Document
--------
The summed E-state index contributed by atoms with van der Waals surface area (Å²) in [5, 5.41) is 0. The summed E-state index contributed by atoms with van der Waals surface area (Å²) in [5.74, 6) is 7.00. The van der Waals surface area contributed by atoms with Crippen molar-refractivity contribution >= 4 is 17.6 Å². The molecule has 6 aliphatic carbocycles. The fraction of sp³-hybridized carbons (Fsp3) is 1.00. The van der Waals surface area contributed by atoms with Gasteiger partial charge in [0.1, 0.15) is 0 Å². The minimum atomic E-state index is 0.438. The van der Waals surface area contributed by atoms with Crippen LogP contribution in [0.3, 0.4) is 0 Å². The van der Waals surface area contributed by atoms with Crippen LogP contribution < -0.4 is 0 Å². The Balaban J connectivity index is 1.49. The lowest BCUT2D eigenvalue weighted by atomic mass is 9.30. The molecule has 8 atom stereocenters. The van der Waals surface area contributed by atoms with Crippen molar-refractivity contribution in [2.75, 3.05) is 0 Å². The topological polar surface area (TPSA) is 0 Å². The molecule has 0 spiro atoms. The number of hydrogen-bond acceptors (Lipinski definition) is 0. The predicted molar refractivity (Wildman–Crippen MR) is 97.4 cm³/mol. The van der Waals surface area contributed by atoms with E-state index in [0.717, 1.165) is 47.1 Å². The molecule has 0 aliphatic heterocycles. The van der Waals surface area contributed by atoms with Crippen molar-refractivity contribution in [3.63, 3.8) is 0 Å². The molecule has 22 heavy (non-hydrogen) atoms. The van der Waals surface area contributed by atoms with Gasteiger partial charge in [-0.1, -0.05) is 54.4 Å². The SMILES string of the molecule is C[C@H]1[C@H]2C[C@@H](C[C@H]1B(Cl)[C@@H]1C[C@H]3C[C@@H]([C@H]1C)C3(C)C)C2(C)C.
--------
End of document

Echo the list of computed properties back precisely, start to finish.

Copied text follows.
The summed E-state index contributed by atoms with van der Waals surface area (Å²) in [5, 5.41) is 0. The summed E-state index contributed by atoms with van der Waals surface area (Å²) in [5.74, 6) is 7.00. The van der Waals surface area contributed by atoms with Crippen molar-refractivity contribution >= 4 is 17.6 Å². The molecule has 6 aliphatic carbocycles. The fraction of sp³-hybridized carbons (Fsp3) is 1.00. The van der Waals surface area contributed by atoms with Gasteiger partial charge in [0.1, 0.15) is 0 Å². The minimum atomic E-state index is 0.438. The van der Waals surface area contributed by atoms with Crippen LogP contribution in [0.3, 0.4) is 0 Å². The van der Waals surface area contributed by atoms with Crippen LogP contribution < -0.4 is 0 Å². The Balaban J connectivity index is 1.49. The lowest BCUT2D eigenvalue weighted by atomic mass is 9.30. The molecule has 8 atom stereocenters. The van der Waals surface area contributed by atoms with Crippen molar-refractivity contribution in [2.75, 3.05) is 0 Å². The topological polar surface area (TPSA) is 0 Å². The molecule has 0 spiro atoms. The number of hydrogen-bond acceptors (Lipinski definition) is 0. The predicted molar refractivity (Wildman–Crippen MR) is 97.4 cm³/mol. The van der Waals surface area contributed by atoms with E-state index in [0.717, 1.165) is 47.1 Å². The molecule has 0 aliphatic heterocycles. The van der Waals surface area contributed by atoms with Crippen molar-refractivity contribution in [3.63, 3.8) is 0 Å². The molecule has 22 heavy (non-hydrogen) atoms. The van der Waals surface area contributed by atoms with Gasteiger partial charge in [-0.1, -0.05) is 54.4 Å². The SMILES string of the molecule is C[C@H]1[C@H]2C[C@@H](C[C@H]1B(Cl)[C@@H]1C[C@H]3C[C@@H]([C@H]1C)C3(C)C)C2(C)C.